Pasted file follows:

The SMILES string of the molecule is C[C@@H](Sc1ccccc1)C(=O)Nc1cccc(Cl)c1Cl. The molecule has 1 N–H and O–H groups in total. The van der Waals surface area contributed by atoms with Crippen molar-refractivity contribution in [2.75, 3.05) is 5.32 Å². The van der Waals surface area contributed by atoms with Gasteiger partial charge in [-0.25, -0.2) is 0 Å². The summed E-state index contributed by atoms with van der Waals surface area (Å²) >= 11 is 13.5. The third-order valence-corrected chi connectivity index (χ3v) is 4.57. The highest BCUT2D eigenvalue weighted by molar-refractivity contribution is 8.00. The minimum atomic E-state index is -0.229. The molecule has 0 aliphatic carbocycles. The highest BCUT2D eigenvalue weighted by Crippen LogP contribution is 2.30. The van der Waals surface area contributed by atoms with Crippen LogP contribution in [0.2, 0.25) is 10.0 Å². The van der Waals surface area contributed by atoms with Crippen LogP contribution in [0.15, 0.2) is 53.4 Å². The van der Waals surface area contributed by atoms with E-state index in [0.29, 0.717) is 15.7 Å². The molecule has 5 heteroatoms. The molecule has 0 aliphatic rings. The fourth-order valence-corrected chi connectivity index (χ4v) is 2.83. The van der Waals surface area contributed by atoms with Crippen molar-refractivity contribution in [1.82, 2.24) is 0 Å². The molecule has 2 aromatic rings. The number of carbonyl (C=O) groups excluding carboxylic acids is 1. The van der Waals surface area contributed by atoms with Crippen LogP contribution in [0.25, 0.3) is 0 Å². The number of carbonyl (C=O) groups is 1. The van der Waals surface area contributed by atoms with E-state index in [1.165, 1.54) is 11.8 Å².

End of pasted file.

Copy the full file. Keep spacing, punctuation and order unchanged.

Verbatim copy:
The SMILES string of the molecule is C[C@@H](Sc1ccccc1)C(=O)Nc1cccc(Cl)c1Cl. The molecule has 1 N–H and O–H groups in total. The van der Waals surface area contributed by atoms with Crippen molar-refractivity contribution in [2.75, 3.05) is 5.32 Å². The van der Waals surface area contributed by atoms with Gasteiger partial charge in [-0.25, -0.2) is 0 Å². The summed E-state index contributed by atoms with van der Waals surface area (Å²) >= 11 is 13.5. The third-order valence-corrected chi connectivity index (χ3v) is 4.57. The highest BCUT2D eigenvalue weighted by molar-refractivity contribution is 8.00. The minimum atomic E-state index is -0.229. The molecule has 0 aliphatic carbocycles. The highest BCUT2D eigenvalue weighted by Crippen LogP contribution is 2.30. The van der Waals surface area contributed by atoms with Crippen LogP contribution in [0.2, 0.25) is 10.0 Å². The van der Waals surface area contributed by atoms with Crippen LogP contribution in [0.15, 0.2) is 53.4 Å². The van der Waals surface area contributed by atoms with E-state index in [0.29, 0.717) is 15.7 Å². The molecule has 5 heteroatoms. The molecule has 0 aliphatic rings. The fourth-order valence-corrected chi connectivity index (χ4v) is 2.83. The van der Waals surface area contributed by atoms with Crippen molar-refractivity contribution in [1.82, 2.24) is 0 Å². The molecule has 2 aromatic rings. The number of carbonyl (C=O) groups excluding carboxylic acids is 1. The van der Waals surface area contributed by atoms with Crippen LogP contribution in [0.25, 0.3) is 0 Å². The number of carbonyl (C=O) groups is 1. The van der Waals surface area contributed by atoms with E-state index in [1.165, 1.54) is 11.8 Å².